This was a conversation focused on the leadership experience of the Right Honourable Kim Campbell, who was one time the 19th Prime Minister of Canada, the first female to hold the role and the first female Minister of Defence and Attorney General.
She began the conversation with a historical background of the processes that led her to take on those leadership roles, and how her status as a woman in a male dominated arena did not deter her. She asserted: “I did not choose my timing to enter politics, but when the time was right, and there were polls in Canada that showed that I had high approval ratings, and given that the then Prime Minister was becoming very unpopular, party supporters said to me it was time for my leadership and I accepted.” Before entering the general elections, RH Campbell said she considered what the possibility of a loss would mean for the women who looked up to her. Whether her loss would shatter their hopes, or whether it would calibrate their ambitions, that indeed terrains that had been traditionally touted as “males-only” were also available for women. Although she considered those possibilities, she did not have a choice but “to answer to the moment.”
RH Campbell described her ascendancy to the leadership roles in her country as an impetus for women. Although she did not win a subsequent election, she asserted, her work inspired women in Canada, who now see her as an icon. RH Campbell stated: “In the end, what matters is the fact that I have been in those positions, and this has become a motivating factor for women in the country considering careers in politics and public service.” She told the students not to be deterred by failures, but they should be moved by their pure desire for service. “Failures will come along the way, but with determination and never giving up, students should aspire and go for what they want.”
The former Prime Minister expressed concerns about the attacks on democracies around the world. This she decried. That Europeans, Americans and Canadians gave their lives in world wars to live with governments that are democratic, and the current attacks on democratic institutions, from Russia, to Hungary and to the United States, the moments in the 21st century were very concerning and terrifying to her. RH Campbell’s parents were both veterans of World War II, and her career in public service was motivated by the fact that she did not want to witness a carnage like the wars in her lifetime.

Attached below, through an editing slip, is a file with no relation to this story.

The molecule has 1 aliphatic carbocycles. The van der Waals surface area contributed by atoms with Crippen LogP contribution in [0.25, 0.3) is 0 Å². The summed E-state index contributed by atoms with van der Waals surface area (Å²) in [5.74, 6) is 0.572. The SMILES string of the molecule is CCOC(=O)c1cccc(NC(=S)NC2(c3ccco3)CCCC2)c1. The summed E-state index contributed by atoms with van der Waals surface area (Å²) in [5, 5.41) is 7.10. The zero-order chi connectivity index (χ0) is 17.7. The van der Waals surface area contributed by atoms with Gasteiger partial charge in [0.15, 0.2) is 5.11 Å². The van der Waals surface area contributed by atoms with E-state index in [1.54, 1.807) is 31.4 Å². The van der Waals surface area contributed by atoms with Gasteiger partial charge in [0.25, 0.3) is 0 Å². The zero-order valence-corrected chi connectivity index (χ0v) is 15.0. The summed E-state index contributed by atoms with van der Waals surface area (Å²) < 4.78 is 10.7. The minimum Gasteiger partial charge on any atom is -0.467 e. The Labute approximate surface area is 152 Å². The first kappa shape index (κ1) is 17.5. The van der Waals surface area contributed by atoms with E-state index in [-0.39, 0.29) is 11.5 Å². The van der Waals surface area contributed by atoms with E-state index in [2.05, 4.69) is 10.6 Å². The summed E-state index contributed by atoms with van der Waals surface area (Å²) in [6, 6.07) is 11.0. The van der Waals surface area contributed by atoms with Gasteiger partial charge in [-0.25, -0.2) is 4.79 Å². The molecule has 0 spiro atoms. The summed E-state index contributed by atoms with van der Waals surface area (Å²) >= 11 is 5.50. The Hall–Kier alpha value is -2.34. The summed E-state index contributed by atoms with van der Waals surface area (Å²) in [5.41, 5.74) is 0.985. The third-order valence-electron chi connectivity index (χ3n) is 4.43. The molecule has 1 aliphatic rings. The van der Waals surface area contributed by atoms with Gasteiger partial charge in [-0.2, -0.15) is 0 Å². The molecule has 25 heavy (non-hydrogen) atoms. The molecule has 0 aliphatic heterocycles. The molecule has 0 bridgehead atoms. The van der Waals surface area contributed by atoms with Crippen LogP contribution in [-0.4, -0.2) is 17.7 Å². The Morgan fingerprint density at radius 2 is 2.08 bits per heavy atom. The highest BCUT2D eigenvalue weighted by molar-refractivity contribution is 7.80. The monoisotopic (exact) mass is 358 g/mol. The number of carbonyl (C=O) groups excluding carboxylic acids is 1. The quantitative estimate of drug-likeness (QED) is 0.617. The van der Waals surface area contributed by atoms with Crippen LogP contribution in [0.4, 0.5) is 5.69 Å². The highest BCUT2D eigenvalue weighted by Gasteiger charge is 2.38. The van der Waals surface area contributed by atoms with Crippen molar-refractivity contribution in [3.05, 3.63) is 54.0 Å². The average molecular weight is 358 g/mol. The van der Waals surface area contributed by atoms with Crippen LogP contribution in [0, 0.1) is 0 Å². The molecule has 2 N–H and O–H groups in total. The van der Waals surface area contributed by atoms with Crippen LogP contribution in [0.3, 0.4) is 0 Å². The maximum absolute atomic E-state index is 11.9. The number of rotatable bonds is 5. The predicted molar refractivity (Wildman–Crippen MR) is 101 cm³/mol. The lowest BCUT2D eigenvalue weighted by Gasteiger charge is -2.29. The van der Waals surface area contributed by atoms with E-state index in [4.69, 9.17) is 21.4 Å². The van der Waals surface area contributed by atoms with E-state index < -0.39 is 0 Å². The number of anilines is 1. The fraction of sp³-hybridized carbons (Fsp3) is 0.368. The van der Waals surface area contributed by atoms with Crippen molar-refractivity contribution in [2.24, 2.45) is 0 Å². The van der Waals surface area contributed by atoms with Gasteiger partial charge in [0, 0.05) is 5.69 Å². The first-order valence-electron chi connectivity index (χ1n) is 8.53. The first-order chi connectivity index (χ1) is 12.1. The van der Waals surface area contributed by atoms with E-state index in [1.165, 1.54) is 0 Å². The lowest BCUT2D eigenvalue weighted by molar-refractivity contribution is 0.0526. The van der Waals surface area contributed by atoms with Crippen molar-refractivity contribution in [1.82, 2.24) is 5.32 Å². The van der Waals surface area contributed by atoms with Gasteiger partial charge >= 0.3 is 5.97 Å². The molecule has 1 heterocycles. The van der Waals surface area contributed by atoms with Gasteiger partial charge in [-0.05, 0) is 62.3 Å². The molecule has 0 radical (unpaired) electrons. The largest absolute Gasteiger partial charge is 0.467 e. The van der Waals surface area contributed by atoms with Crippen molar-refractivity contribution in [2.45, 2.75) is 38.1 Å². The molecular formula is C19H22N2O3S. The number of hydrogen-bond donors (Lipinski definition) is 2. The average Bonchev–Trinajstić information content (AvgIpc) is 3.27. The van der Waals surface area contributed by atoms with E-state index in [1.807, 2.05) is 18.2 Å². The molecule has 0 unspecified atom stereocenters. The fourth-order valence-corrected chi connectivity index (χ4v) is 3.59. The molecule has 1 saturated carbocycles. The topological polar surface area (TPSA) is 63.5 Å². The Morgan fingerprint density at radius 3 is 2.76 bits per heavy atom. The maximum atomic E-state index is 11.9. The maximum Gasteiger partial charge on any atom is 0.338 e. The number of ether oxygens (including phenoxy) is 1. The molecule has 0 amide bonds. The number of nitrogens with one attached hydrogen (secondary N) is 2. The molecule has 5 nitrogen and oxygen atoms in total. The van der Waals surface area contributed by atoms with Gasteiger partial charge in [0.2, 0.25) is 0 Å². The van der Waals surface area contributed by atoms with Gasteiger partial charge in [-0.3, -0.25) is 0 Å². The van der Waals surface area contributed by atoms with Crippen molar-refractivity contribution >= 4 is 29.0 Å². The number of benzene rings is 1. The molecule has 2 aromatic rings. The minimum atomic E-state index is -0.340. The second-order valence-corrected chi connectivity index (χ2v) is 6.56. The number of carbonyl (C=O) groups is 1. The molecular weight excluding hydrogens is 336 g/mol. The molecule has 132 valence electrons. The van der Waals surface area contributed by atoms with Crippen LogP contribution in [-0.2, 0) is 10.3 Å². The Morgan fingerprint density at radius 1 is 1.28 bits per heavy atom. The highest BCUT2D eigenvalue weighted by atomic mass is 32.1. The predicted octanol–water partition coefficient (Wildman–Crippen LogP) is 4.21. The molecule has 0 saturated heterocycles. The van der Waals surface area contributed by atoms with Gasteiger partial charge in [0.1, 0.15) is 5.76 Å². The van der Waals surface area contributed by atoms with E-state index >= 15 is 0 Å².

The speaker gave two pieces of advice to students who are aspiring to be leaders: “Get out of your envelope, and interact with people in different disciplines who do not share your perspectives; and second, look at the literature about decision making and the barriers to effective decision making.” RH Campbell also expressed concerns about how social media was becoming pockets of disinformation around the world and welcomed efforts by Governments to now begin to regulate social media.
Democracy, Justice, Leadership, and Gender: Global Politics and Public Service from the Cold War to the 21st Century. A Conversation with the Rt. Hon Kim Campbell, Canada's 19th Prime Minister
Supported by the Associazione di cultura e di studio italo-americana Luciano Finelli Friends of the Johns Hopkins University
As Canada's first and only female Prime Minister, Kim Campbell's life has been a life of firsts. From the age of 16, when she became the first female student body president of her high school, until 30 years later, as the 19th Prime Minister of Canada, Ms. Campbell has spent much of her life breaking barriers for women. She served at all three levels of government in Canada. After leaving politics she served as the Canadian Consul General in Los Angeles, then taught at the Harvard Kennedy School, after which she became an international leader of leaders with organizations such as the International Women's Forum and the Club de Madrid. Drawing on her extraordinary experience as an academic and a leader, she served as the Founding Principal of the Peter Lougheed Leadership College at the University of Alberta from 2014–2018.